For the moment, there is not much reason to believe that either governments or corporations would be willing to give labor or other NGOs a true voice in what Reinicke envisions as "networks of governance." The World Bank already seems intent on throttling NGOs in the global landscape. In a little known initiative, the bank has quietly prepared for governments a draft handbook on laws relating to NGOs. In the introduction, the World Bank appears to recognize "important NGO contributions," but following is more than a hundred pages of proposed regulations that threaten the right of free association, privacy and freedom of speech.

Still, the preparation of this handbook, and the World Bank's recent concession to engage groups critical of its operations such as the Washington-based Development GAP, indicate that the world's dominant institutions grudgingly have begun to acknowledge that NGOs are a force to be reckoned with. That lends credence to the idea that Reinicke seems to be pointing toward, namely, the development of a global civil society. Although Reinicke does not necessarily frame it this way, a vibrant global civic movement is what is needed to tame the unfettered rule of markets and secure the rights of ordinary citizens and workers.

Another notable proposition has been put forth by Douglass Cassel, executive director of the International Human Rights Law Institute and a professor at Northwestern University. In an article in the Fordham International Law Journal, Cassel suggested that the recent adoption of codes of conduct by some multinational corporations might herald a "Second Human Rights Revolution." Governments, he notes, "accepted international human rights responsibilities in the U.N. Charter and other treaties," and some corporations, he believes, now seem ready to assume human rights responsibilities as well.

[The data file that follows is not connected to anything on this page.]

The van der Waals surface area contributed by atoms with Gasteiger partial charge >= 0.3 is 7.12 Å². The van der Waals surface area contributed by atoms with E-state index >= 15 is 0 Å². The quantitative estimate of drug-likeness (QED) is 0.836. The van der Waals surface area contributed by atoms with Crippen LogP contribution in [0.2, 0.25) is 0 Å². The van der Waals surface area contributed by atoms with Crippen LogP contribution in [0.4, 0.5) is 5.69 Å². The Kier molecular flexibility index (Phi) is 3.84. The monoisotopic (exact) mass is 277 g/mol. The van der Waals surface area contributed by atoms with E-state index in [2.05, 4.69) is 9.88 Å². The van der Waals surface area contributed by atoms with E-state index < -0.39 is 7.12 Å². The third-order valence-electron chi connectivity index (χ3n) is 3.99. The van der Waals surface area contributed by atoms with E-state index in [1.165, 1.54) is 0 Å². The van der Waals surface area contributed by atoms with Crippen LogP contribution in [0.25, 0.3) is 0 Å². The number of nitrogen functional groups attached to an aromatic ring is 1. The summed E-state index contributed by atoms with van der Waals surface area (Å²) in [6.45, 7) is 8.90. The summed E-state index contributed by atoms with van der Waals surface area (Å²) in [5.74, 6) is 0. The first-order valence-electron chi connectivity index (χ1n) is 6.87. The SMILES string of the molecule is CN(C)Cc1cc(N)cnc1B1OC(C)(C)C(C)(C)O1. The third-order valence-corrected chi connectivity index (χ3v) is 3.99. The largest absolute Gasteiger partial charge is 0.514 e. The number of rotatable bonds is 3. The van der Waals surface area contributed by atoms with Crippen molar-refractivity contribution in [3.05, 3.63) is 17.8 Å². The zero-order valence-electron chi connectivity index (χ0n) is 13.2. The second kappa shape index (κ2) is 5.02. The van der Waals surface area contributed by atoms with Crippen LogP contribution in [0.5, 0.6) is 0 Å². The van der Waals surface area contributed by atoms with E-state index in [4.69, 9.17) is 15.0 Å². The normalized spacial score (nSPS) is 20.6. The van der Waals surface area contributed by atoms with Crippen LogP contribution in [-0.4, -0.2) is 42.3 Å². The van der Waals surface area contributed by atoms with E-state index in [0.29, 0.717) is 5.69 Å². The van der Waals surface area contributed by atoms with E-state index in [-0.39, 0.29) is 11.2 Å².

Cassel accurately notes that there is a wide range in the current practice of "corporate social responsibility." He finds that Royal Dutch Shell, for instance, accepts no responsibility whatsoever for human rights violations in Nigeria and may actually have been complicit in the government execution of author Ken Saro-Wiwa and eight other environmental activists. In contrast, Cassel points out that The Gap made a unique commitment to allow truly independent monitoring of one of its factories in El Salvador by religious, human rights and labor groups. But he notes, too, that The Gap only relented in the face of a concerted public campaign by these very same groups cooperating across the borders of North and Central America.

The ongoing anti-sweatshop effort has clearly begun to resonate among consumers as well as editors and producers in the mainstream media. Skeptics may think that all that can be hoped for is the occasional, isolated victory, as in the case of the Gap. But these campaigns are a foundation that can be built upon, the type of civic actions which, if expanded and integrated globally, hold out the promise of a movement strong enough to actually alter the disastrous course of the global market machine.